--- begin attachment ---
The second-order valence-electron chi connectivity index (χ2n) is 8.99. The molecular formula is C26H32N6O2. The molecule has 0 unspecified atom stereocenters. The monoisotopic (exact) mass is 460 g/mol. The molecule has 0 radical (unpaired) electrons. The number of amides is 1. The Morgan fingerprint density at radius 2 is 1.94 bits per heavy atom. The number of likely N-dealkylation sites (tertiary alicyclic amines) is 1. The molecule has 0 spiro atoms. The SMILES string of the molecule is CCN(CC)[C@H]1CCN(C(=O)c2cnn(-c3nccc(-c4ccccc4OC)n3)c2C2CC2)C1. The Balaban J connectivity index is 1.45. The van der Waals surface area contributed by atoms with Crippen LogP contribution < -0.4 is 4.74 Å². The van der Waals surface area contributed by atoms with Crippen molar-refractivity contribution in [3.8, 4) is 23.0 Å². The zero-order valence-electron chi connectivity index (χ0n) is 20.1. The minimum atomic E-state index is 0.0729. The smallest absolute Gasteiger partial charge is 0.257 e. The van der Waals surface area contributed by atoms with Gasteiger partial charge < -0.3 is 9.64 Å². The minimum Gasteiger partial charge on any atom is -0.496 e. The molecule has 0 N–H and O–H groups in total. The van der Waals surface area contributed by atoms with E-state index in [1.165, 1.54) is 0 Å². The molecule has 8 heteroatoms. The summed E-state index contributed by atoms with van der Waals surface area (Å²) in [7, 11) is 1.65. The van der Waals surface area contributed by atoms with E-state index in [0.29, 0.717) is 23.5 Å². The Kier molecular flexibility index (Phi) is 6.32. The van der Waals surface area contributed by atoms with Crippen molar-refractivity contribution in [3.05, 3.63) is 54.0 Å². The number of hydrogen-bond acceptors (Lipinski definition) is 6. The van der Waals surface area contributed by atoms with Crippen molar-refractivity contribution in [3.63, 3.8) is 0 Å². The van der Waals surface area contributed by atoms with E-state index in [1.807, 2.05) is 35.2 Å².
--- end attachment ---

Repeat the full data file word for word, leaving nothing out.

The second-order valence-electron chi connectivity index (χ2n) is 8.99. The molecular formula is C26H32N6O2. The molecule has 0 unspecified atom stereocenters. The monoisotopic (exact) mass is 460 g/mol. The molecule has 0 radical (unpaired) electrons. The number of amides is 1. The Morgan fingerprint density at radius 2 is 1.94 bits per heavy atom. The number of likely N-dealkylation sites (tertiary alicyclic amines) is 1. The molecule has 0 spiro atoms. The SMILES string of the molecule is CCN(CC)[C@H]1CCN(C(=O)c2cnn(-c3nccc(-c4ccccc4OC)n3)c2C2CC2)C1. The Balaban J connectivity index is 1.45. The van der Waals surface area contributed by atoms with Crippen LogP contribution < -0.4 is 4.74 Å². The van der Waals surface area contributed by atoms with Crippen molar-refractivity contribution in [3.8, 4) is 23.0 Å². The zero-order valence-electron chi connectivity index (χ0n) is 20.1. The minimum atomic E-state index is 0.0729. The smallest absolute Gasteiger partial charge is 0.257 e. The van der Waals surface area contributed by atoms with Gasteiger partial charge < -0.3 is 9.64 Å². The minimum Gasteiger partial charge on any atom is -0.496 e. The molecule has 0 N–H and O–H groups in total. The van der Waals surface area contributed by atoms with E-state index in [1.165, 1.54) is 0 Å². The molecule has 8 heteroatoms. The summed E-state index contributed by atoms with van der Waals surface area (Å²) in [7, 11) is 1.65. The van der Waals surface area contributed by atoms with E-state index in [0.29, 0.717) is 23.5 Å². The Kier molecular flexibility index (Phi) is 6.32. The van der Waals surface area contributed by atoms with Crippen molar-refractivity contribution in [3.05, 3.63) is 54.0 Å². The number of hydrogen-bond acceptors (Lipinski definition) is 6. The van der Waals surface area contributed by atoms with Crippen molar-refractivity contribution in [3.63, 3.8) is 0 Å². The van der Waals surface area contributed by atoms with E-state index in [1.807, 2.05) is 35.2 Å².